PokerStars Caribbean Adventure to Return in 2018August 17, 2017 12:50 pm
This year, PokerStars decided to consolidate and rebrand its European Poker Tour and other regional tours into one of two live tournament tours, namely the PokerStars Championship and the PokerStars Festivals. One of the major casualties of the overhaul was the hugely popular PokerStars Caribbean Adventure (PCA), which traditionally started off the year with a bang in the Bahamas from January 6th to 14th.
The move did not go down well with the players, though, as the PCA has a rich history associated with it dating back to 2004, while the renamed PokerStars Championship Bahamas did not quite have the same ring about it. Furthermore, the $5,300 buy-in which featured at the 2017 PokerStars Championship Bahamas Main Event received criticism from the participants for being too low, adding up to an altogether unsatisfactory experience.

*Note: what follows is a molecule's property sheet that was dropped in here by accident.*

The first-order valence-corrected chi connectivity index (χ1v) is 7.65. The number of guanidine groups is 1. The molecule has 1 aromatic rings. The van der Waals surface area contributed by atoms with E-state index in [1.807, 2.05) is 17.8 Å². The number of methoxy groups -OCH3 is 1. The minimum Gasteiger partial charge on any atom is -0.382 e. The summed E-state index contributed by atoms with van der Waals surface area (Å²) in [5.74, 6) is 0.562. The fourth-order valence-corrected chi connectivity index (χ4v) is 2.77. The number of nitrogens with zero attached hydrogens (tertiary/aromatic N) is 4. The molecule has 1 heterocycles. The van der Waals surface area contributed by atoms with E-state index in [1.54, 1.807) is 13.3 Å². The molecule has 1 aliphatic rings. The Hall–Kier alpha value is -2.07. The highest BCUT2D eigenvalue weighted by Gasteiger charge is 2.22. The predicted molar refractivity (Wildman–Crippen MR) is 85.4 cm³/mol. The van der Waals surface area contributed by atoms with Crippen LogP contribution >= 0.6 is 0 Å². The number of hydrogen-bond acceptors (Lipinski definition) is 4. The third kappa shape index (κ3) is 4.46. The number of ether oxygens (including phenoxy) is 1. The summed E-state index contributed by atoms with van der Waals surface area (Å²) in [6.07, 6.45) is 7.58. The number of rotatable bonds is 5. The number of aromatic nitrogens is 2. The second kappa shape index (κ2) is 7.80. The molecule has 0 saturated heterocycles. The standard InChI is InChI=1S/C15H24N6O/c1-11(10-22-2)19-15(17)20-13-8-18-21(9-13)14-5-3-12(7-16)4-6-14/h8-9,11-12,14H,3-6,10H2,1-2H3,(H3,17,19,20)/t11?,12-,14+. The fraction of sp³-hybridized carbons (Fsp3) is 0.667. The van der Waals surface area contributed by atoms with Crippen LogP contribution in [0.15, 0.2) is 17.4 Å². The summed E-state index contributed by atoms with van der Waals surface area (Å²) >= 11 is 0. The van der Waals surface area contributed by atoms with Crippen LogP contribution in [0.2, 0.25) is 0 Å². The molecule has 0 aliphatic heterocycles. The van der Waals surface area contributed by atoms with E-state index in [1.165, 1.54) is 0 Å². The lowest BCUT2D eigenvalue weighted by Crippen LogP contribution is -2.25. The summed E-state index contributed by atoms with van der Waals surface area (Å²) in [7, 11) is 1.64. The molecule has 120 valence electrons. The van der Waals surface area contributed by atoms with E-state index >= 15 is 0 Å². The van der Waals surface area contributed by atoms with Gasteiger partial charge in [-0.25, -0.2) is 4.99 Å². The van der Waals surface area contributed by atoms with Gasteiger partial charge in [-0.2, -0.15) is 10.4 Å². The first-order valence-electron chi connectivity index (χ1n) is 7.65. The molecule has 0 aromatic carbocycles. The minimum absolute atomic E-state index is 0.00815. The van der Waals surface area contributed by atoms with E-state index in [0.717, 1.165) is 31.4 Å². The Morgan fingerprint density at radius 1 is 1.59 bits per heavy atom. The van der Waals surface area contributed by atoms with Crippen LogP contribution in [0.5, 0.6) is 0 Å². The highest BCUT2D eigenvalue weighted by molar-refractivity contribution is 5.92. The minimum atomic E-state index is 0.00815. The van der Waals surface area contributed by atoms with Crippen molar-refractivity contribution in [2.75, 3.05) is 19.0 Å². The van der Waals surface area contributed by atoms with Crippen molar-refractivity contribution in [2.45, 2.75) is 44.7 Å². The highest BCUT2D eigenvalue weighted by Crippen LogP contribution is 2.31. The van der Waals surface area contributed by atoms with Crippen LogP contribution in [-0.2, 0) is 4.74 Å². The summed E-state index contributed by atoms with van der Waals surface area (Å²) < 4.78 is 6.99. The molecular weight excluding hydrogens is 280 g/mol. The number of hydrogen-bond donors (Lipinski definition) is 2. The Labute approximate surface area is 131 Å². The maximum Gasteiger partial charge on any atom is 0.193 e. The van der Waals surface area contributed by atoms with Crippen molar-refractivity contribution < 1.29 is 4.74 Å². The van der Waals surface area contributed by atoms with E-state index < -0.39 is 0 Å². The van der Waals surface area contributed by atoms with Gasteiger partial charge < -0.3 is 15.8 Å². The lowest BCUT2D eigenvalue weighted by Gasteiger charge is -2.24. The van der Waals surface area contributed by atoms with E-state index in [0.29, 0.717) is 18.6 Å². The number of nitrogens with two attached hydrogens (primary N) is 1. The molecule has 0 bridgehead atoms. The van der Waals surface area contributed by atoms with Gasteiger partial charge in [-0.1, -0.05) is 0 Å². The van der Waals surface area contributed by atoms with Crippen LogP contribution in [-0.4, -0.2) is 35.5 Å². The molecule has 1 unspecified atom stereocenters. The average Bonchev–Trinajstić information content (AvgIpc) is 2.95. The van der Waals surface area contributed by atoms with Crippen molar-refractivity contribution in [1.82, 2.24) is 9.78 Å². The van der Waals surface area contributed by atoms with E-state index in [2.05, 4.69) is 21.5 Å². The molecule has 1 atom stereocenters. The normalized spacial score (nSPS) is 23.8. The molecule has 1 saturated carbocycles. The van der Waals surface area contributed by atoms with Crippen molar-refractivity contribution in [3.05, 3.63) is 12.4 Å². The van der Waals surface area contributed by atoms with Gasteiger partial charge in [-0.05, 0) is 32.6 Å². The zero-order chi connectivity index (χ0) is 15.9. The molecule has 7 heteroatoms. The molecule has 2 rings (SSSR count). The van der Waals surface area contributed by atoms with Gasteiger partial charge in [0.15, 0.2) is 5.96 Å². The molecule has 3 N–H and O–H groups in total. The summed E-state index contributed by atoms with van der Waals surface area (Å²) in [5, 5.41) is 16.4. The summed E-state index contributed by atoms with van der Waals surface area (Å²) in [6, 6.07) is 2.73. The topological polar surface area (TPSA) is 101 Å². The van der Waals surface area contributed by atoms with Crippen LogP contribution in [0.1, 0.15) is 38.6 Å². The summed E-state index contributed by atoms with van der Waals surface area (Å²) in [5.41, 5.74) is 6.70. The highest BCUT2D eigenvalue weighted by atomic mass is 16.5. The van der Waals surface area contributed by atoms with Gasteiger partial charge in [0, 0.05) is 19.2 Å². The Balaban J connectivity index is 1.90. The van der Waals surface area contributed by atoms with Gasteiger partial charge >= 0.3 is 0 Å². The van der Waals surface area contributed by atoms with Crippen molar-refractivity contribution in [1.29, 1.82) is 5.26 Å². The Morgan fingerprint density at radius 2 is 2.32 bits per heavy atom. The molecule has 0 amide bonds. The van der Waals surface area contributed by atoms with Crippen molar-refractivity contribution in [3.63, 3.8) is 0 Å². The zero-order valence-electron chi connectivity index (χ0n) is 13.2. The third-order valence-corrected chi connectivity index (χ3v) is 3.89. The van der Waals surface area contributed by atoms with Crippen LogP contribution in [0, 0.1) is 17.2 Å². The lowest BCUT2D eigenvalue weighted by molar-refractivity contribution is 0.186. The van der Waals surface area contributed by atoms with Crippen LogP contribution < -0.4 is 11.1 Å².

Now, however, PokerStars has decided to return back to its winning formula, as far as this tournament series is concerned, and next year it will go back to being the PokerStars Caribbean Adventure, complete with its original $10,300 Main Event. Commenting upon the development, and the role customer feedback played in reversing the company’s decision, Eric Hollreiser, PokerStars Director of Corporate Communications, explained:
“This feedback included suggestions that we restore the PCA name and improve the quality of that event to reflect the great heritage and unique experience that made PCA one of the most-anticipated poker events of the year. We’re restoring the name and reinvigorating the event to ensure it remains a premier poker festival.”
In addition, a number of other improvements are being made to further enhance player experience at the PCA, including the rake being reduced on some select tournaments, estimated to result in a $300,000 extra fund boost to the PCA’s overall prize pools. Finally, while the PokerStars Championship Bahamas featured a hugely inflated schedule of 98 events, the PCA will be returning to its more manageable 30 events or so tournament structure.